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Obituary: Librarian Malcolm Campbell guided the development of a world class business research facility

PUBLISHED: 13:38 13 April 2013

Malcolm Campbell

Malcolm Campbell

Archant

Malcolm Campbell, who died on March 15, made a massive contribution to commercial librarianship and information provision, guiding the development of the City Business Library (CBL) as a world class research facility open to the public.

Malcolm James Campbell, who lived in Agar Grove, Camden Town, was born in Portsmouth on April 11 1930 and commenced his library career as a Library Assistant at Holborn Public Library in London aged 16. In 1959 he left to become Librarian at the British Employers Confederation (Confederation of British Industry from 1963) and served in this post until 1968.

When the Corporation of London decided that a pre-eminent financial centre needed the support of a much enhanced business library, they choose Mr Campbell, already renowned in his field, to deliver this. While ‘commercial reading rooms’ had been a feature of big city public libraries since Victorian times, the CBL was a new departure as a self-contained collection in purpose-built accommodation. It was also unusually well-resourced and Mr Campbell’s drive, imagination and managerial expertise made the most of this exceptional opportunity. Business researchers owe him a very considerable debt of gratitude for the range and quality of the services he developed.

He also negotiated with the Corporation on behalf of the members of the City of London Staff Association. His inauguration as its President at the Guildhall was a spectacular event with a military guard of honour and band, choir and a seven gun salute! Mr Campbell was also active professionally in Aslib and the Library Association and wrote two standard texts on his discipline: Business Information Services and the Manual of Business Library Practice.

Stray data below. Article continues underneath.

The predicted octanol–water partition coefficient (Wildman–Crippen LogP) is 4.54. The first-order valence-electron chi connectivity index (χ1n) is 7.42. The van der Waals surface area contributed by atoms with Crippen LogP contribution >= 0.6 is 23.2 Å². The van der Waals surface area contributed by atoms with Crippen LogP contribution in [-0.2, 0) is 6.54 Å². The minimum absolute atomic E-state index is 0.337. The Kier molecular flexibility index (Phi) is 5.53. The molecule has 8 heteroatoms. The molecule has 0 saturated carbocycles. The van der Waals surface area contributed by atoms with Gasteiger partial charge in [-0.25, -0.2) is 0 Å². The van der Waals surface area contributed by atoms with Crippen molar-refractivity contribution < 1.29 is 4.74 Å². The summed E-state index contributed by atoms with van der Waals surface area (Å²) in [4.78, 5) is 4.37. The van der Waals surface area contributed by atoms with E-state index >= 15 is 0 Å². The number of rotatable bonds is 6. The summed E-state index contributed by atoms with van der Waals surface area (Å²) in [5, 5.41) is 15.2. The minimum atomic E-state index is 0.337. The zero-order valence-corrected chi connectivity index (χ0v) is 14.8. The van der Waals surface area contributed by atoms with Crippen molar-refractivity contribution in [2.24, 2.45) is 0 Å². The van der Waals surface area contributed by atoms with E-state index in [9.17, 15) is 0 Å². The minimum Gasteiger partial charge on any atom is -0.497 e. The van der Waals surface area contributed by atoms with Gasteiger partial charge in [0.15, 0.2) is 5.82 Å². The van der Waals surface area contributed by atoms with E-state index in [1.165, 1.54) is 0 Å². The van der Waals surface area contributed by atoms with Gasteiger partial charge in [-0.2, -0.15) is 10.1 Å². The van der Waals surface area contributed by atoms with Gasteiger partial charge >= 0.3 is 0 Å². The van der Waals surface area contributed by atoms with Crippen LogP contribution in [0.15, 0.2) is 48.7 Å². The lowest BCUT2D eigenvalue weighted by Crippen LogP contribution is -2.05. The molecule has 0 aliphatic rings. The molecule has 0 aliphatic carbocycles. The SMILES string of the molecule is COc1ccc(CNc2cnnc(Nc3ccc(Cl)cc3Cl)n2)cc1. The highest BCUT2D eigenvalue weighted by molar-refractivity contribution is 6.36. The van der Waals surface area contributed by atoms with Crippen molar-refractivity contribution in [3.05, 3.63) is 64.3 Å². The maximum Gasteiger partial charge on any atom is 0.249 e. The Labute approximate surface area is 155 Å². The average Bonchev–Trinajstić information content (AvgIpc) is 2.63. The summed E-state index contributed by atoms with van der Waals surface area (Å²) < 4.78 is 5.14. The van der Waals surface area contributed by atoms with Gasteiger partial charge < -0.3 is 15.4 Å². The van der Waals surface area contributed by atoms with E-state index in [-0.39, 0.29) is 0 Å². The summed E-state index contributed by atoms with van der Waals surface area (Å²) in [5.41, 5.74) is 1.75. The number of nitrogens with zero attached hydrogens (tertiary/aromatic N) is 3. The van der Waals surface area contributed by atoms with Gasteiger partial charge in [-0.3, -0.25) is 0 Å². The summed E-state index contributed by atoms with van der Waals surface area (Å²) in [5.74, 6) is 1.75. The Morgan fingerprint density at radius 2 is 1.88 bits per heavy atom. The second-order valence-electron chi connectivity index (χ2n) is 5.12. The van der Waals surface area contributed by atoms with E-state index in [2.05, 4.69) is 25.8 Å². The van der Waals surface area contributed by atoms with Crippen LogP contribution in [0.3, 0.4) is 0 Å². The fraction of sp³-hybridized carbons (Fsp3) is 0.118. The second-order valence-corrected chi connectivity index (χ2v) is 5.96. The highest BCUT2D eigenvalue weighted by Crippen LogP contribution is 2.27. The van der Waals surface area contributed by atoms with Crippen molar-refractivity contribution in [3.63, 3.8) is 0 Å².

His commitment to public service did not diminish with his retirement and Mr Campbell threw his energies into national bodies such as the Council for the Protection of Rural England, National Trust, Oxfam and Ramblers Association as well as local civic, history and antiquarian organisations in north London.

In Scotland, he served as honorary secretary of the Gatliff Hebridean Hostels Trust, which helps local people turn crofts into simple accommodation for visitors.

His achievements were honoured by the award of the MBE in 1990, following his retirement the previous year, and an honorary MA from the City University.

Malcolm Campbell is survived by his wife Margaret and their professional classical singer son Colin.


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